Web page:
Basil Abdulrazzaq Saadallah Al-Khayyat*1, Berq J. Hadi Al-Yasseri 2, Anmar Jumaa Ghali 3
Thyroid Stimulating Hormone (TSH) levels can be measured accurately down to a very low serum concentration with an immunoassay. When the serum TSH level is in the normal range, measuring the T3 and T4 levels is redundant. The objective of this study is to study the relation of TSH levels postoperatively in thyroid surgeries with the timing for thyroxin treatment as a supplemental and suppressive therapy. A prospective cohort study was done on 84 patients underwent thyroid operations in Al-Yarmouk Teaching Hospital from March 2010 through November 2012. Patients underwent different thyroid operations (lobectomy, subtotal thyroidectomy and total thyroidectomy) for different thyroid pathology. Later, they were followed up by TSH assay in periods of 2, 4, 6 and 12 months postoperatively. Variables were compared by using the analysis of variance, ANOVA test. P – values equal or less than 0.05 and 0.01 were considered to be statistically significant and highly significant, respectively. The mean age of patients was 43.30 ± 10.19 years. The females made the vast majority of study sample (85.7%). Patients were divided into six groups: simple colloid goiters (17 patients), multinodular goiters (32 patients), solitary thyroid nodules (11 patients), Hashimoto’s thyroiditis (8 patients), Graves’ disease (8 patients) and papillary and follicular carcinomas (8 patients). The study revealed that all patients with malignant thyroid nodules (i.e. those with total thyroidectomies) and the vast majority of patients with Hashimoto’s thyroiditis were in definite need for thyroxin treatment post-operatively. Other patients were variable in their need and timing of treatment according to the histopathological results and the type of operations. In conclusion; measurement of TSH level postoperatively is a good indicator for need of thyroxin treatment and for dose adjustment with the help of pathological results and the type of surgery.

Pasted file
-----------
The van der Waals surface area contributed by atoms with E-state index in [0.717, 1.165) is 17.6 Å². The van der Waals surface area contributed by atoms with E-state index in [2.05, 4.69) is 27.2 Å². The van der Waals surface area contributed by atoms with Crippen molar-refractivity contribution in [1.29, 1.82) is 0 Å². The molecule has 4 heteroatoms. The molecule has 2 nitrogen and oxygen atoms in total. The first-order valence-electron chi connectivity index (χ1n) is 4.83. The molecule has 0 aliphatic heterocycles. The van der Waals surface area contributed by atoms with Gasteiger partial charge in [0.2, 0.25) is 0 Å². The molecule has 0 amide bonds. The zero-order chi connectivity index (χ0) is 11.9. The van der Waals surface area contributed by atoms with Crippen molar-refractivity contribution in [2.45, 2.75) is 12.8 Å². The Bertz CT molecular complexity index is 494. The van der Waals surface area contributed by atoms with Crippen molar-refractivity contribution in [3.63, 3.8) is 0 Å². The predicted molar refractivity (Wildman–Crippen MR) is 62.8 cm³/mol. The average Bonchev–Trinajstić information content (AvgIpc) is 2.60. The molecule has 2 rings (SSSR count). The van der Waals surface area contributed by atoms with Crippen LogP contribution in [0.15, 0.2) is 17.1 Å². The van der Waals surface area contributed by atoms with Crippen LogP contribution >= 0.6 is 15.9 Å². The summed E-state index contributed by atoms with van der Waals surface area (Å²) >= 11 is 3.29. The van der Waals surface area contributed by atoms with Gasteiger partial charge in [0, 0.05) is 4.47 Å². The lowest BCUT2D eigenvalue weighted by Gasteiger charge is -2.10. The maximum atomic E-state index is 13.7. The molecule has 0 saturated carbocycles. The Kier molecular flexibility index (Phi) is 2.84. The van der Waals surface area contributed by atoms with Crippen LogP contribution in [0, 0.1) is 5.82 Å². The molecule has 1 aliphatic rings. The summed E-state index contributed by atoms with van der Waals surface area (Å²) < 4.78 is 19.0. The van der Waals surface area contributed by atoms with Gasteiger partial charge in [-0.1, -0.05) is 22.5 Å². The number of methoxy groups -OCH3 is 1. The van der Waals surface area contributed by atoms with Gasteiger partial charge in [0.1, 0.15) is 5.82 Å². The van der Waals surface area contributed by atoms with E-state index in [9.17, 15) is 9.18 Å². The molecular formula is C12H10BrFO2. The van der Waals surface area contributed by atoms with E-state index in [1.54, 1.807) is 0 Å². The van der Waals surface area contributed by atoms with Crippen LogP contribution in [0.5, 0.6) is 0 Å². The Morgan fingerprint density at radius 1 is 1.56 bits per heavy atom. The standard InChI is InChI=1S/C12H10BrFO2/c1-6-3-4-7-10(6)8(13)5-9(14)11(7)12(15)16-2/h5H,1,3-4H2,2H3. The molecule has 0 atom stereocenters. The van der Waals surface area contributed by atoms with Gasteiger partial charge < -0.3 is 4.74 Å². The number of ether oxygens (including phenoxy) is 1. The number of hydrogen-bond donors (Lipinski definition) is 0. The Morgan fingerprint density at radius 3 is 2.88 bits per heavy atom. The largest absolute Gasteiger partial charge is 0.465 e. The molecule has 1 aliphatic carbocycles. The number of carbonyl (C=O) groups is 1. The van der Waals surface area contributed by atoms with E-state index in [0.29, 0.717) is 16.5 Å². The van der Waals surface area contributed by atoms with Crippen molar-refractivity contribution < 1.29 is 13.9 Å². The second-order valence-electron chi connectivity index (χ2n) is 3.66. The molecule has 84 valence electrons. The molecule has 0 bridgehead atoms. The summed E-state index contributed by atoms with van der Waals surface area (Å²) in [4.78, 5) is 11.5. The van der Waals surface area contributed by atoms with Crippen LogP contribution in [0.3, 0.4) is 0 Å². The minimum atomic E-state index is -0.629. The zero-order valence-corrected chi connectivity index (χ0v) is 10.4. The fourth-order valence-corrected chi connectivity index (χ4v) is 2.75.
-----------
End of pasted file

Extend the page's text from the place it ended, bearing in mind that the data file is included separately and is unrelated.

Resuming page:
Keywords: Thyroid gland, postoperative TSH, Thyroxin